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Polymerase Discordance in Novel Swine Influenza H3N2v Constellations Is Tolerated in Swine but Not Human Respiratory Epithelial Cells

  • Joshua D. Powell,

    Affiliation Department of Infectious Diseases, Animal Health Research Center, University of Georgia, Athens, Georgia, United States of America

  • Daniel Dlugolenski,

    Affiliation Department of Infectious Diseases, Animal Health Research Center, University of Georgia, Athens, Georgia, United States of America

  • Tamas Nagy,

    Affiliation Department of Pathology, College of Veterinary Medicine, University of Georgia, Athens, Georgia, United States of America

  • Jon Gabbard,

    Affiliation Department of Infectious Diseases, Animal Health Research Center, University of Georgia, Athens, Georgia, United States of America

  • Christopher Lee,

    Affiliation Department of Infectious Diseases, Animal Health Research Center, University of Georgia, Athens, Georgia, United States of America

  • Stephen M. Tompkins,

    Affiliation Department of Infectious Diseases, Animal Health Research Center, University of Georgia, Athens, Georgia, United States of America

  • Ralph A. Tripp

    ratripp@uga.edu

    Affiliation Department of Infectious Diseases, Animal Health Research Center, University of Georgia, Athens, Georgia, United States of America

Polymerase Discordance in Novel Swine Influenza H3N2v Constellations Is Tolerated in Swine but Not Human Respiratory Epithelial Cells

  • Joshua D. Powell, 
  • Daniel Dlugolenski, 
  • Tamas Nagy, 
  • Jon Gabbard, 
  • Christopher Lee, 
  • Stephen M. Tompkins, 
  • Ralph A. Tripp
PLOS
x

Abstract

Swine-origin H3N2v, a variant of H3N2 influenza virus, is a concern for novel reassortment with circulating pandemic H1N1 influenza virus (H1N1pdm09) in swine because this can lead to the emergence of a novel pandemic virus. In this study, the reassortment prevalence of H3N2v with H1N1pdm09 was determined in swine cells. Reassortants evaluated showed that the H1N1pdm09 polymerase (PA) segment occurred within swine H3N2 with ∼80% frequency. The swine H3N2-human H1N1pdm09 PA reassortant (swH3N2-huPA) showed enhanced replication in swine cells, and was the dominant gene constellation. Ferrets infected with swH3N2-huPA had increased lung pathogenicity compared to parent viruses; however, swH3N2-huPA replication in normal human bronchoepithelial cells was attenuated - a feature linked to expression of IFN-β and IFN-λ genes in human but not swine cells. These findings indicate that emergence of novel H3N2v influenza constellations require more than changes in the viral polymerase complex to overcome barriers to cross-species transmission. Additionally, these findings reveal that while the ferret model is highly informative for influenza studies, slight differences in pathogenicity may not necessarily be indicative of human outcomes after infection.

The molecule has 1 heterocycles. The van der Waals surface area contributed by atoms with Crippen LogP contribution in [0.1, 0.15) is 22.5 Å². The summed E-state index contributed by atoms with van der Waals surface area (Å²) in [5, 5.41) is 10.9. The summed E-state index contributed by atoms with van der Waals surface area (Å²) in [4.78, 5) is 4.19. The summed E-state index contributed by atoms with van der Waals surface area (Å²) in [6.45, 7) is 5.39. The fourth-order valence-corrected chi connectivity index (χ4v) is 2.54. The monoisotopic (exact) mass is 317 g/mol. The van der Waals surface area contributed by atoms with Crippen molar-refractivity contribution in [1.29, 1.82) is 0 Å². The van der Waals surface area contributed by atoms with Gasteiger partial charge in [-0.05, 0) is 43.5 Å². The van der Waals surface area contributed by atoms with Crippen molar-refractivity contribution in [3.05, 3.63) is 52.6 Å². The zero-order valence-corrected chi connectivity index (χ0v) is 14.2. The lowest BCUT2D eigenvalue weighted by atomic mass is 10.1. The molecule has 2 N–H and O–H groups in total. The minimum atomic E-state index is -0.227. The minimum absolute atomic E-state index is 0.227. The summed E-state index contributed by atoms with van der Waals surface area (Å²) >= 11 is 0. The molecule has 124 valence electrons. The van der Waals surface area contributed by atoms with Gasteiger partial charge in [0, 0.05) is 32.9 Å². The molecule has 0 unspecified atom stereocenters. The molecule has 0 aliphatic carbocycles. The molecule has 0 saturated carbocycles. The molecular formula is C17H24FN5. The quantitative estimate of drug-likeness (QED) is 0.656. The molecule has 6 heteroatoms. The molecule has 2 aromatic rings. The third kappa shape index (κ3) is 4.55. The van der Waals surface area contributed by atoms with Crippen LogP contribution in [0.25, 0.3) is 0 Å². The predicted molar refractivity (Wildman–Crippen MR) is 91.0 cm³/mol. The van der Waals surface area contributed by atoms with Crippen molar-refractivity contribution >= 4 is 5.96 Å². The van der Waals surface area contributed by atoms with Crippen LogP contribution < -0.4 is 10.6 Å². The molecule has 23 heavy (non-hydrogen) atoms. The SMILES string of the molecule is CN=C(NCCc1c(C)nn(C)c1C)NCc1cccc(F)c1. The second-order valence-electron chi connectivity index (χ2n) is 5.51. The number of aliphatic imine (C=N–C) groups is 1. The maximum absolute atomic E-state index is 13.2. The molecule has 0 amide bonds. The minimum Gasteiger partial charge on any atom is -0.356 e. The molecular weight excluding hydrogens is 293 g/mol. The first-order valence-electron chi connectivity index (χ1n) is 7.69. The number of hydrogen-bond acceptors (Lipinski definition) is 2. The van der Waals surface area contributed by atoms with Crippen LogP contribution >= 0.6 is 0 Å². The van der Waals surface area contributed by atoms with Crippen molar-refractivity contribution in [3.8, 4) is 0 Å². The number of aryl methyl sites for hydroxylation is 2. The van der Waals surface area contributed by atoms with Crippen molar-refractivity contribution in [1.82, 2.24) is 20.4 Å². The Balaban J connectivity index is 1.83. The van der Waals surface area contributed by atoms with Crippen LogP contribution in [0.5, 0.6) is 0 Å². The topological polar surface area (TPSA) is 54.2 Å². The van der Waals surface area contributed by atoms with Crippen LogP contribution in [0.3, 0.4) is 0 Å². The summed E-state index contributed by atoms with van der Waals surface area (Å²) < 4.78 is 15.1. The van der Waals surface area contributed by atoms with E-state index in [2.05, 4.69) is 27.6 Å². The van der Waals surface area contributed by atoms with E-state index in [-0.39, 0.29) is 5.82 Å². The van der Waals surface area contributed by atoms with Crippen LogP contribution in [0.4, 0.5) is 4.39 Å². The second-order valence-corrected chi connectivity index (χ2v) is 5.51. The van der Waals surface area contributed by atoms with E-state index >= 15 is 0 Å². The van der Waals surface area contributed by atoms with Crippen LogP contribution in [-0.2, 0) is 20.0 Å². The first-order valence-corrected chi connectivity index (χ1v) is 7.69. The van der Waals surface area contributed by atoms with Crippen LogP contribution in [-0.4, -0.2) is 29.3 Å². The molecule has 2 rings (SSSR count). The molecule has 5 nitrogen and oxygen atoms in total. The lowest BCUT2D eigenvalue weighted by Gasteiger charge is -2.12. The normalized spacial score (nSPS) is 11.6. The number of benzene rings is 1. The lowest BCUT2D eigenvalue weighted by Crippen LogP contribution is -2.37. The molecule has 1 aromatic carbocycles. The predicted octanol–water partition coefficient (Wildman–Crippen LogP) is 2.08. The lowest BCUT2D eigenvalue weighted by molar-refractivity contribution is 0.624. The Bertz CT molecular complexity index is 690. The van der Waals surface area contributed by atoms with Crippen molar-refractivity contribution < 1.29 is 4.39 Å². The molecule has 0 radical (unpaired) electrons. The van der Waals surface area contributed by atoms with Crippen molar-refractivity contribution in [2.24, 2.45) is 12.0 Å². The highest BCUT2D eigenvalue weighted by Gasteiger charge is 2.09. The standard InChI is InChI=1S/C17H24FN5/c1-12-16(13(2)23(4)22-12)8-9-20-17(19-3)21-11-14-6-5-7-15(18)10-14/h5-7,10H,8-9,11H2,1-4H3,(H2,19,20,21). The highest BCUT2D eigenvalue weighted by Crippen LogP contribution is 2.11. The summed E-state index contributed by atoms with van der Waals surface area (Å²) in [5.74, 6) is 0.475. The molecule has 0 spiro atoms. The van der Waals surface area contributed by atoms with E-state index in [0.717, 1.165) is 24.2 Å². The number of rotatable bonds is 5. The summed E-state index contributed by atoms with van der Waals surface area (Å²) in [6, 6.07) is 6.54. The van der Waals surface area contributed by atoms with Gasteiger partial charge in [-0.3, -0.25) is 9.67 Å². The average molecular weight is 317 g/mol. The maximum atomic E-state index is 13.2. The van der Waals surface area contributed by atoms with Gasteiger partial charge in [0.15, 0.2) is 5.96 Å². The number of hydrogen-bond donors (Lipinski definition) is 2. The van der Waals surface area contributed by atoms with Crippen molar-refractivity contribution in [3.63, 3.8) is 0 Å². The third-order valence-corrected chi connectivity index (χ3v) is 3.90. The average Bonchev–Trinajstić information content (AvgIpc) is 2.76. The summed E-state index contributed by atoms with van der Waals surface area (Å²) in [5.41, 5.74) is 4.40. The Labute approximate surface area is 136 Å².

Introduction

Influenza pandemics occur when an animal influenza virus to which humans have no or limited immunity acquires the ability through genetic reassortment or mutation to cause sustained human-to-human transmission leading to community-wide outbreaks. Influenza A viruses (IAV) have the capacity to exchange viral RNA segments when a host cell is co-infected with two IAV strains. IAV reassortment in swine is of global concern as swine support replication and reassortment of human, avian and swine IAV [1][3]. The term “mixing vessel” is often associated with IAV in pigs [4], [5] and is embodied by the widely circulating “triple reassortant of internal genes” (TRIG) constellation. The TRIG cassette comprises avian-origin PB2 and PA, human H3N2-origin PB1, and swine-origin M, NP and NS genes [6]. Initially identified in swine in 1998 [7], the TRIG-cassette is hypothesized to have a competitive advantage over other swine influenza virus (SIV) gene constellations [8], and it is thought that this feature helps maintain continued circulation in both H1 and H3 SIV lineages.

In 2009, five of six TRIG genes (with M gene from classical swine) emerged in the form of the human H1N1 pandemic (pdm09) [9]. Presently, pdm09 remains the dominant H1N1 circulating strain in humans emphasizing the need for continued pdm09 studies [10]. During the 2009 human pandemic, via reverse zoonosis, pdm09 was reintroduced back into swine [11] where 10 reassortant H3N2 SIV genotypes harboring one to six pdm09 genes were identified circulating in North American swine herds [12], [13]. Numerous SIV surveillance case-reports have also identified pdm09 genes within swine H1N1 and H1N2 subtypes on multiple continents [14][18]. The actual number of SIV constellations containing pdm09 segments is likely much higher, as globally swine surveillance is inconsistent and limited [19]. Given these concerns, determining which of the 256 possible reassortant combinations are compatible during co-infection between pdm09 and circulating endemic SIV strains is highly warranted, but remains largely uncharacterized.